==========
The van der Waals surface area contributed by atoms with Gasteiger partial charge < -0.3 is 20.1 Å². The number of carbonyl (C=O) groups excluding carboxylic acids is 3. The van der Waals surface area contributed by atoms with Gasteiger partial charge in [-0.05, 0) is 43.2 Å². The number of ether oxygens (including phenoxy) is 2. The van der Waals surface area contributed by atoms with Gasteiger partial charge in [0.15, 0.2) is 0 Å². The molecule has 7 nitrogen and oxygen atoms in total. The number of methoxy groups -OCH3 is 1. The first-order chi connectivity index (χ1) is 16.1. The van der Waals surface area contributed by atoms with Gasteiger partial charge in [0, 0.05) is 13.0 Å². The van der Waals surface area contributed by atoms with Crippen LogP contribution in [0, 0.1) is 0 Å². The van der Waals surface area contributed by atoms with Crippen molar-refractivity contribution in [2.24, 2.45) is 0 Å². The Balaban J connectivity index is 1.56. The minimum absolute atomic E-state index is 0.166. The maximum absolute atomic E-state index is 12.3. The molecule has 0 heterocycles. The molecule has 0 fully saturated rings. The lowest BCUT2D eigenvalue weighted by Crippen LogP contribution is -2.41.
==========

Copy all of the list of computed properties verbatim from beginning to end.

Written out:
The van der Waals surface area contributed by atoms with Gasteiger partial charge < -0.3 is 20.1 Å². The number of carbonyl (C=O) groups excluding carboxylic acids is 3. The van der Waals surface area contributed by atoms with Gasteiger partial charge in [-0.05, 0) is 43.2 Å². The number of ether oxygens (including phenoxy) is 2. The van der Waals surface area contributed by atoms with Gasteiger partial charge in [0.15, 0.2) is 0 Å². The molecule has 7 nitrogen and oxygen atoms in total. The number of methoxy groups -OCH3 is 1. The first-order chi connectivity index (χ1) is 16.1. The van der Waals surface area contributed by atoms with Gasteiger partial charge in [0, 0.05) is 13.0 Å². The van der Waals surface area contributed by atoms with Crippen LogP contribution in [0, 0.1) is 0 Å². The van der Waals surface area contributed by atoms with Crippen molar-refractivity contribution in [2.24, 2.45) is 0 Å². The Balaban J connectivity index is 1.56. The minimum absolute atomic E-state index is 0.166. The maximum absolute atomic E-state index is 12.3. The molecule has 0 heterocycles. The molecule has 0 fully saturated rings. The lowest BCUT2D eigenvalue weighted by Crippen LogP contribution is -2.41.